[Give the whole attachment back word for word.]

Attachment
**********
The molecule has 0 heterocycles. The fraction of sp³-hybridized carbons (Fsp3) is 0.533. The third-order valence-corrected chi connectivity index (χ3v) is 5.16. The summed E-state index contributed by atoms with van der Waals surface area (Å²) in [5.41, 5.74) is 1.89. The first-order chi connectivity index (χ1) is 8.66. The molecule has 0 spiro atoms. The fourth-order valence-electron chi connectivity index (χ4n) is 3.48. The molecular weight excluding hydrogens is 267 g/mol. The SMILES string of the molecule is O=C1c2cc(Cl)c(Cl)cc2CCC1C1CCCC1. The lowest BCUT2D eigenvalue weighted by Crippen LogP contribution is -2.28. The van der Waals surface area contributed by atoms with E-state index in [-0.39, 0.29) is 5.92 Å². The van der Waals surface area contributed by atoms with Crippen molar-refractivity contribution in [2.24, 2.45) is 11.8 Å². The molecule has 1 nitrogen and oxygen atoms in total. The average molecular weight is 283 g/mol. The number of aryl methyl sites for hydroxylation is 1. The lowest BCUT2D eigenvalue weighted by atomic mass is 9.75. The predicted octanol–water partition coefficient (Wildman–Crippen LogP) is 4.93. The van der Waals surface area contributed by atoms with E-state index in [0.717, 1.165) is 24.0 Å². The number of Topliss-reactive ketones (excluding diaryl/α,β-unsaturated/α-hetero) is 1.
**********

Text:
The molecule has 0 heterocycles. The fraction of sp³-hybridized carbons (Fsp3) is 0.533. The third-order valence-corrected chi connectivity index (χ3v) is 5.16. The summed E-state index contributed by atoms with van der Waals surface area (Å²) in [5.41, 5.74) is 1.89. The first-order chi connectivity index (χ1) is 8.66. The molecule has 0 spiro atoms. The fourth-order valence-electron chi connectivity index (χ4n) is 3.48. The molecular weight excluding hydrogens is 267 g/mol. The SMILES string of the molecule is O=C1c2cc(Cl)c(Cl)cc2CCC1C1CCCC1. The lowest BCUT2D eigenvalue weighted by Crippen LogP contribution is -2.28. The van der Waals surface area contributed by atoms with E-state index in [-0.39, 0.29) is 5.92 Å². The van der Waals surface area contributed by atoms with Crippen molar-refractivity contribution in [2.24, 2.45) is 11.8 Å². The molecule has 1 nitrogen and oxygen atoms in total. The average molecular weight is 283 g/mol. The number of aryl methyl sites for hydroxylation is 1. The lowest BCUT2D eigenvalue weighted by atomic mass is 9.75. The predicted octanol–water partition coefficient (Wildman–Crippen LogP) is 4.93. The van der Waals surface area contributed by atoms with E-state index in [0.717, 1.165) is 24.0 Å². The number of Topliss-reactive ketones (excluding diaryl/α,β-unsaturated/α-hetero) is 1.